THE FIRST STRATEGIC decision companies typically make as they enter the legal cannabis market is to focus on one or the other of the major cannabinoids, either tetrahydrocannabinol (THC) or cannabidiol (CBD). Having that kind of exclusive focus made sense back in the 2010s. Both compounds come from the same plant, but different regulatory regimes meant different supply chains all the way from seed to sale. Startups with limited resources were smart to focus on one or the other.
In the U.S., where legal THC-product sales dominate CBD sales by a 5-to-1 ratio, many THC investments have already paid dividends. Meanwhile, CBD companies have struggled. But outside of North America, the THC vs. CBD calculus is very different and an “all of the above” strategy toward cannabinoids may make more sense.
In Europe, the potential for legal cannabis has been tantalizing—and frustrating. North American companies have had limited success since Germany legalized medical sales in March 2017 to kick off a supposed EU cannabis boom that has so far been more of a bust. Canada’s licensed producers (LPs) poured hundreds of millions of dollars into European medical-only THC markets, both directly into European assets and into countries in Africa and Latin America that had legalized cultivation hoping to supply Europe.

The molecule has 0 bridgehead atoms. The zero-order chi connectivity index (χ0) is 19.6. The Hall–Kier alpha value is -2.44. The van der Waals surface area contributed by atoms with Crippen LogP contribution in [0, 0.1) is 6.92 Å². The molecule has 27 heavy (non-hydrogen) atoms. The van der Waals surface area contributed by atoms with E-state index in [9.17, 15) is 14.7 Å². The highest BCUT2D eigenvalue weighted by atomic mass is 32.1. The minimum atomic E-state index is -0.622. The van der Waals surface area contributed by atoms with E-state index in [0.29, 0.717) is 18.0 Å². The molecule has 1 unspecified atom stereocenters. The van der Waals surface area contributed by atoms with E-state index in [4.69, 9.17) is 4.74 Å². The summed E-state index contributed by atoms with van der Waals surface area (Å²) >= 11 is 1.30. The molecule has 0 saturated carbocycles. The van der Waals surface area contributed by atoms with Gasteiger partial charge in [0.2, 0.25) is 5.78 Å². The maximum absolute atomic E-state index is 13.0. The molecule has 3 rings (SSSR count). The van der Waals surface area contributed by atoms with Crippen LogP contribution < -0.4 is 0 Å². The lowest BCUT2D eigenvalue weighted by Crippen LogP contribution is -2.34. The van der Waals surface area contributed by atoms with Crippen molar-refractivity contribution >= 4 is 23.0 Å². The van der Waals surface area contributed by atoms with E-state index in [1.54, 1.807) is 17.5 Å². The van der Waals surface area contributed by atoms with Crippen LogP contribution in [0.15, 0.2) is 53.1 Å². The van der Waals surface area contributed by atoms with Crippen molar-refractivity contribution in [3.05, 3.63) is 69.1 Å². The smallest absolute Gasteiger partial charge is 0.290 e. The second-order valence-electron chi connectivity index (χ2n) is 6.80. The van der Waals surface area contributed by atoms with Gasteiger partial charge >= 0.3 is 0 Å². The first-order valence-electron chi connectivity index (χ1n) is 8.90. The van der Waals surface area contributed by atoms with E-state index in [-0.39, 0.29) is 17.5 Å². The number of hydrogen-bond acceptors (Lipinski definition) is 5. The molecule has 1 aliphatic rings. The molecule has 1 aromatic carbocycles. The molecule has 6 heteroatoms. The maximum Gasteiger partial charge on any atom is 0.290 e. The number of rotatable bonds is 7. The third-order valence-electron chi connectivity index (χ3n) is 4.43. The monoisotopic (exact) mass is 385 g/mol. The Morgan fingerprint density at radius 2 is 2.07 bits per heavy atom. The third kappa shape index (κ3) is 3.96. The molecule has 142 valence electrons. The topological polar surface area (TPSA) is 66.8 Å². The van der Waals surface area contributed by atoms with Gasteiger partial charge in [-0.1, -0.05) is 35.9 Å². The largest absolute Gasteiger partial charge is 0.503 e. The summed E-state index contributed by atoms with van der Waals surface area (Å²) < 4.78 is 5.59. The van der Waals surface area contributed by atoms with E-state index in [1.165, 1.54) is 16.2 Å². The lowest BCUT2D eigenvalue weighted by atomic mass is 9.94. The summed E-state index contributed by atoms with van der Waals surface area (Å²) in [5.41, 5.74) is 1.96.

But European medical cannabis has struggled, especially outside of Germany. Last year, German medical cannabis sales reached €342 million (US$360 million), or around 64 percent of the entire European market, according to the Brightfield Group. Eleven other counties combined to make up the remaining 36 percent of Europe’s €540 million medical cannabis market in 2021. European CBD sales of €1.5 billion last year were almost three times those of medical cannabis.Advertisement
Slow and Slower
The development of both markets slowed in 2020 when COVID-19 came to dominate the health agenda of countries worldwide. But while CBD’s legalization is now accelerating, there is little hope that the pace of medical legalization will quicken. To wit, here’s how that effort is faring in some typical slow-moving countries:
- France’s oft-delayed medical cannabis trial is limited to 3,000 patients through 2023, at which time the government will assess the results.